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From medical professionals to law enforcement to recovering addicts, the opioid crisis has affected people from all walks of life.

At a University of South Florida symposium Wednesday, experts said it will take them all working together to end the opioid crisis.

Florida may be on the right track to reducing the amount of opioid-caused deaths, according to the Department of Children and Families, but only if that state can find funding.

Drug Database Bill Goes To DeSantis

Jun 14, 2019

Gov. Ron DeSantis on Thursday formally received 22 bills from the Legislature, including a measure that Attorney General Ashley Moody has sought to help in a legal fight against the pharmaceutical industry. 

Bill Would Let Schools Have Opioid-Countering Drugs

Feb 15, 2019

A Senate Democrat on Thursday filed a proposal that would allow public schools to buy a type of drug that is used to treat people who have overdosed on opioids. 

Haines City Police Department

The opioid crisis is affecting communities of all sizes across the country. In one example, Haines City has equipped all officers in its police department with a life-saving drug that combats opioid overdoses.

WUSF

Saturday is National Drug Take Back Day, in which people are encouraged to clean out their old prescriptions and properly dispose them. The Hillsborough County Sheriff’s Office is one of many police departments that will be participating.

Danny Alvarez, Hillsborough County Sheriff’s Office Spokesperson, said that properly disposing drugs will protect everyone from potential opioid abuse.

Saying it is critical to “stop the addiction in the beginning,” Gov. Rick Scott on Monday signed a high-profile bill designed to prevent patients from getting hooked on powerful opioids.

A program to give naloxone overdose-antidote kits and training to front-line officers. Funding for pill disposal boxes in pharmacies, clinics and police stations across North Carolina. A radio campaign in Connecticut warning of the dangers of opioid abuse. A new medicine to treat opioid-induced constipation.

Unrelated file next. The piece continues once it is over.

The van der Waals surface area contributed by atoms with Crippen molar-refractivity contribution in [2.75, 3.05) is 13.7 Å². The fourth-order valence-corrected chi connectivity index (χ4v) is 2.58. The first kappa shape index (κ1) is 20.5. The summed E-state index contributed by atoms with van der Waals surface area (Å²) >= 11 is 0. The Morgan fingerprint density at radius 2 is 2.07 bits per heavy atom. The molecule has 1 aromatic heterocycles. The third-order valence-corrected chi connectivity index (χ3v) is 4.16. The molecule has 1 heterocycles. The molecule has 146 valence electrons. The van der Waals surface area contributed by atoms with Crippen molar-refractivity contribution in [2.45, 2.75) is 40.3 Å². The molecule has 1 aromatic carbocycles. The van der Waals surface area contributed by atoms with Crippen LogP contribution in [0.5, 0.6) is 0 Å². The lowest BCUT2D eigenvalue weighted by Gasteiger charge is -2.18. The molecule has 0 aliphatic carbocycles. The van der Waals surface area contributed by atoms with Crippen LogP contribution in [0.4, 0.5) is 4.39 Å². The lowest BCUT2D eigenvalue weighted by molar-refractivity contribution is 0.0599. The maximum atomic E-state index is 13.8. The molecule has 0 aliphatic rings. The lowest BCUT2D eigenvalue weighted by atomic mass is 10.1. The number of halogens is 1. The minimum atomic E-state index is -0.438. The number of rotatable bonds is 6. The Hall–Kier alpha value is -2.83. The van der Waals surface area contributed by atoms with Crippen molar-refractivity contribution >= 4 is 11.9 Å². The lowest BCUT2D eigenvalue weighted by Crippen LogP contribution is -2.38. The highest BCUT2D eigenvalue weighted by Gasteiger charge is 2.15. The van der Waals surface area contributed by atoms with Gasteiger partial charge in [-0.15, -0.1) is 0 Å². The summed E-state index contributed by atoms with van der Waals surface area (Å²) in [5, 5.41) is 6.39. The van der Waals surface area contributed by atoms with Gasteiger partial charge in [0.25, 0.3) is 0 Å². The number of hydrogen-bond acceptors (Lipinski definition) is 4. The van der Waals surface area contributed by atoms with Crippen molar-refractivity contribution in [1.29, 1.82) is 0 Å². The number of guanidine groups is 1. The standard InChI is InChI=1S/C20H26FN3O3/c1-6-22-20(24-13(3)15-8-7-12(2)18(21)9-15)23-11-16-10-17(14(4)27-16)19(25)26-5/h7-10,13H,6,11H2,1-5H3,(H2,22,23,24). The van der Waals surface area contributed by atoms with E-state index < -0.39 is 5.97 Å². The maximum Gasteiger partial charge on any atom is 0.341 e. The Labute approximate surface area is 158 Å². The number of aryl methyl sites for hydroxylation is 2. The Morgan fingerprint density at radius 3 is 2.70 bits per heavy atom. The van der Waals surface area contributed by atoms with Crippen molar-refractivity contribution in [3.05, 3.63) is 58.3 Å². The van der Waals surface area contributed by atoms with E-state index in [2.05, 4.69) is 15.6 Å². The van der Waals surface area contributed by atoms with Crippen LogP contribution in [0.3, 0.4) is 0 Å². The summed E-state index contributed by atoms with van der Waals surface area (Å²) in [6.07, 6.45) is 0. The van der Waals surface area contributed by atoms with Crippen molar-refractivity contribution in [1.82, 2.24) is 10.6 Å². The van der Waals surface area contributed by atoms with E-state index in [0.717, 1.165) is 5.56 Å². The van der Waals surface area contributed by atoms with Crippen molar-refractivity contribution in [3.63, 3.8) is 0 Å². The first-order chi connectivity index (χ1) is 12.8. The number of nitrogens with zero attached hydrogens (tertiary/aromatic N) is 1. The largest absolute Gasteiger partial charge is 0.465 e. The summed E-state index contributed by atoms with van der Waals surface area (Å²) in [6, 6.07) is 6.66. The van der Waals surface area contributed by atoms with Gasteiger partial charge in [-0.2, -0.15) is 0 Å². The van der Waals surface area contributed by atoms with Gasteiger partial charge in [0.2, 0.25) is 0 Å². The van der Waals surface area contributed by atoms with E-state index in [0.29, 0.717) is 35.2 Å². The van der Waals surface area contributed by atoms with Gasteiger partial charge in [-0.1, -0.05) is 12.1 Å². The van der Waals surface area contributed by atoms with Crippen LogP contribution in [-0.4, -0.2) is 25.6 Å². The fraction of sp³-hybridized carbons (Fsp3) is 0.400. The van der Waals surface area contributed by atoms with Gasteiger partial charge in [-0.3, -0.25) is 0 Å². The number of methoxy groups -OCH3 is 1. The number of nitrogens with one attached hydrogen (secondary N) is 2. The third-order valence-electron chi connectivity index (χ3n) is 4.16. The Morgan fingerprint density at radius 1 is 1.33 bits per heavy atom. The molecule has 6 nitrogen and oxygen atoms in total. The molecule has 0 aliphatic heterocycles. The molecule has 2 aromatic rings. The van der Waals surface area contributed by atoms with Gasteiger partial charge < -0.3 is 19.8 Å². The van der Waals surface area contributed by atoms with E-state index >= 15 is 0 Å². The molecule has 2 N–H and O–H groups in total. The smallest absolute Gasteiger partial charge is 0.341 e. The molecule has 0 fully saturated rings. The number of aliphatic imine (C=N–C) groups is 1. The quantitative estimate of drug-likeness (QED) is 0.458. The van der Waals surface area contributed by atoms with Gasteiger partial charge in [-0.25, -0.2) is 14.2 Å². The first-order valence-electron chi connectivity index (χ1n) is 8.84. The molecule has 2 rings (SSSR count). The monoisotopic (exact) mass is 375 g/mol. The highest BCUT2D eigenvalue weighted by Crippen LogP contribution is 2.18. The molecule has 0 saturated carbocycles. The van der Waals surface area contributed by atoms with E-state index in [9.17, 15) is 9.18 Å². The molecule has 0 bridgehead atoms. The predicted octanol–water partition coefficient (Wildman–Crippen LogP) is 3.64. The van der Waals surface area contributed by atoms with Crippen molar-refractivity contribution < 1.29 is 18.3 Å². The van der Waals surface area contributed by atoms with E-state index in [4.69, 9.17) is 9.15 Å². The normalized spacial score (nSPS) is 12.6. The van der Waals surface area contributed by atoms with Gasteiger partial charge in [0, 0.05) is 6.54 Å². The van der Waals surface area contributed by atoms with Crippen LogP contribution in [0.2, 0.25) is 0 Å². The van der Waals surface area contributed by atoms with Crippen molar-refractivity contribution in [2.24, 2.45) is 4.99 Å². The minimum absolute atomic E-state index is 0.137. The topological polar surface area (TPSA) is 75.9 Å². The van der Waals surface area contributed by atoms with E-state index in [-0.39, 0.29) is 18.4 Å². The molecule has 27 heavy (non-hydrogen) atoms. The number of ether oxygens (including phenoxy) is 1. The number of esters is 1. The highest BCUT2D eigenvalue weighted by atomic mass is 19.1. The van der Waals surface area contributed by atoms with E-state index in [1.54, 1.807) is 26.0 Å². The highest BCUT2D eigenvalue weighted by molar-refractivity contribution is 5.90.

State legislators came to Palm Beach County Tuesday to discuss the opioid crisis.

Of the three medications that treat opioid addiction, one got more attention in the Florida Legislature this year.

Gov. Rick Scott has declared a public health emergency across Florida for the opioid epidemic.

The man had just risen from the dead.

He’s in his mid-20’s. Sitting on a couch in a house in Delray Beach. Pale as a ghost, sweaty, wide-eyed, disoriented.  Like he just woke up from a nightmare.

The trouble started for Lisa when she took a blood pressure pill and one to control seizures, along with methadone, a drug used to help wean patients off heroin.

"I inadvertently did the methadone cocktail and I went to sleep for like 48 hours," Lisa says, rolling her eyes and coughing out a laugh. "It kicked my butt. It really kicked my butt."

Both prescription and illegal opioids are driving a national spike in overdose deaths. According to the Centers for Disease Control, they were involved in more than 33,000 deaths in 2015. Florida has seen a dramatic increase in opioid-driven overdoses, up more than 20 percent.  Yet, lawmakers are still grappling with how to address the issue.

Florida is reeling from an opioid epidemic that spans young and old, rural and urban. State lawmakers are once again trying to reduce overdose deaths and prevent addiction.

Carfentanil is an opiate 10,000 times more powerful than morphine. And since last summer, it's been killing addicts and confounding first responders across the country.

Carolyn Rossi has been a registered nurse for 27 years, and she's been fiercely protective of infants in her intensive care unit — babies born too soon, babies born with physical and cognitive abnormalities and, increasingly, babies born dependent on opioids.

Amanda Hensley started abusing prescription painkillers when she was just a teenager. For years, she managed to function and hold down jobs. She even quit opioids for a while when she was pregnant with her now 4-year-old son. But she relapsed.

Hensley says she preferred drugs like Percocet and morphine, but opted for heroin when she was short on cash.

By the time she discovered she was pregnant last year, she couldn't quit.

This story is first in our four-part series Treating the Tiniest Opioid Patients, a collaboration produced by NPR's National & Science Desks, local member stations and Kaiser Health News.